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Table of Contents

Lead Story

What will be in merchants' stockings this year - caviar or coal?


Industry Update

Farewell PABP, hello PA DSS

Visa, AmEx settlement no biggie for merchants

More public steps for bankcard heavyweights

Optimal socked by Internet gambling regs

Go international in real-time

It sings, it instructs, it's a gift card

Mobile checkout moving up


Data breaches pique interest

Travis K. Kircher

Growing on the 'Inside'


Art imitates life or does life imitate art?

Patti Murphy
The Takoma Group

Stay ahead with a checklist

Biff Matthews
CardWare International


Street SmartsSM:
We're all in the PCI loop, like it or not

Dee Karawadra
Impact PaySystem

What to watch in the coming months

Rob Drozdowski
Electronic Transactions Association

Using e-mail effectively: Copy and design

Nancy Drexler
Marketing Moguls

Security breaches costly to all

David Mertz
Compliance Security Partners LLC

Turning negatives into positives

Steve Schwimmer
Renaissance Merchant Services

Opportunity knocks at your online door

Curt Hensley
CSH Consulting Inc.

Liability limbo: Where will you land?

Adam Atlas
Attorney at Law

Company Profile

FirstView Financial LLC


New Products

A cherry of a keyboard

Cherry LPOS Qwerty Keyboard
Cherry Corp.

Sign on the dotted line - online

ContractPal Inc.


Holiday survival guide





Resource Guide


A Bigger Thing

The Green Sheet Online Edition

November 26, 2007  •  Issue 07:11:02

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New Products

Sign on the dotted line - online

Product: ContractPal

ContractPal Inc. asks a simple question: Why are legal contracts still stuck in the antiquated, paper-based 19th century when the tools and technology are readily available to make them electronic and paperless in the 21st?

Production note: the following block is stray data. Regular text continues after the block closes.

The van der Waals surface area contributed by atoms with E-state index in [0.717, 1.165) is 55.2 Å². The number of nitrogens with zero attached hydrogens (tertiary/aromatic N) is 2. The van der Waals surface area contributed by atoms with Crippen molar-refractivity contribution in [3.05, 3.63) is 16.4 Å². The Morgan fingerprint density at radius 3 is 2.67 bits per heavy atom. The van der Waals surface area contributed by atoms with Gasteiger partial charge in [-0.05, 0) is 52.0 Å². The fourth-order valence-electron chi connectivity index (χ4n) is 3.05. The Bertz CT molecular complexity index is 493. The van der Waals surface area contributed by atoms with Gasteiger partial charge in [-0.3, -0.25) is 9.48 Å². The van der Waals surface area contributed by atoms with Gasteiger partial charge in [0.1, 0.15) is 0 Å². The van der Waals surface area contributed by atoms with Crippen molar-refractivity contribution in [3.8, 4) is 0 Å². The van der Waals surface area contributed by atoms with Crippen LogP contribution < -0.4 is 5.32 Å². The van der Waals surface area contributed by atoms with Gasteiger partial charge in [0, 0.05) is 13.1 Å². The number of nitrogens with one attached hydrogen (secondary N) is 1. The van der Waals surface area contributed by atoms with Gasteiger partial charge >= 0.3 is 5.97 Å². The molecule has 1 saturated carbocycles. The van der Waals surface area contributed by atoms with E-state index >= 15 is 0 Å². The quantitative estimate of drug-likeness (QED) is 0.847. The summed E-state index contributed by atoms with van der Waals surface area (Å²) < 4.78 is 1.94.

It's a legitimate question, given the substantial improvements in the way the business world integrates the Internet into virtually all of its aspects, including the legal realm where doing case research online and document templating are de rigueur.

But that can't be said for contracts, which stubbornly remain paper-based. ContractPal argues that contracts between ISOs and merchant level salespeople (MLSs) and their merchant clients, for instance, have not migrated online because no company has yet developed a suitable Web-based platform that offers a fast, reliable, affordable and user-friendly interface.

But ContractPal thinks it has the solution with its online, on-demand contracting system - the first of its kind, according to ContractPal.

ContractPal is based on the five legal mandates set forth in the federal Electronic Signatures in Global and National Commerce Act of 2000: authentication, enforceability, legal compliance, user-role enforcement and data validation.

ContractPal blocks unauthorized users from making changes to online contracts; protects access to sensitive data; ensures that contracts are completed and digitally signed by all parties, including out-of-towners; complies with company policies and legal regulations; and provides an end-to-end audit trail of all transactions, providing oversight and security to the entire process.

ContractPal's platform is customizable for contract creation and closure. It's a flexible service as well, taking into account the negotiating process and the inevitable last-minute contract changes. And it claims it can transfer all of a business's paper-based contracts into electronic form within weeks, not months or years.

ContractPal promises to deliver all these services "at a price point that is truly remarkable."

Of particular interest for ISOs and MLSs are two contract demonstrations of merchant and reseller agreements, which can be set for ContractPal's clients.

The Merchant Pal is designed specifically for payment processing and demonstrates the process of an ISO signing up a merchant, filling out the required forms and making the required calculations.

The Reseller Agreement (another type of Pal) takes an applicant and a company officer through the required steps of the application process.

ContractPal stated its Pals are easy to set up, while outside agencies would take months to develop and test similar Web-based contract applications.

To take a demo of ContractPal, go to

ContractPal Inc.

Notice to readers: These are archived articles. Contact names or information may be out of date. We regret any inconvenience.

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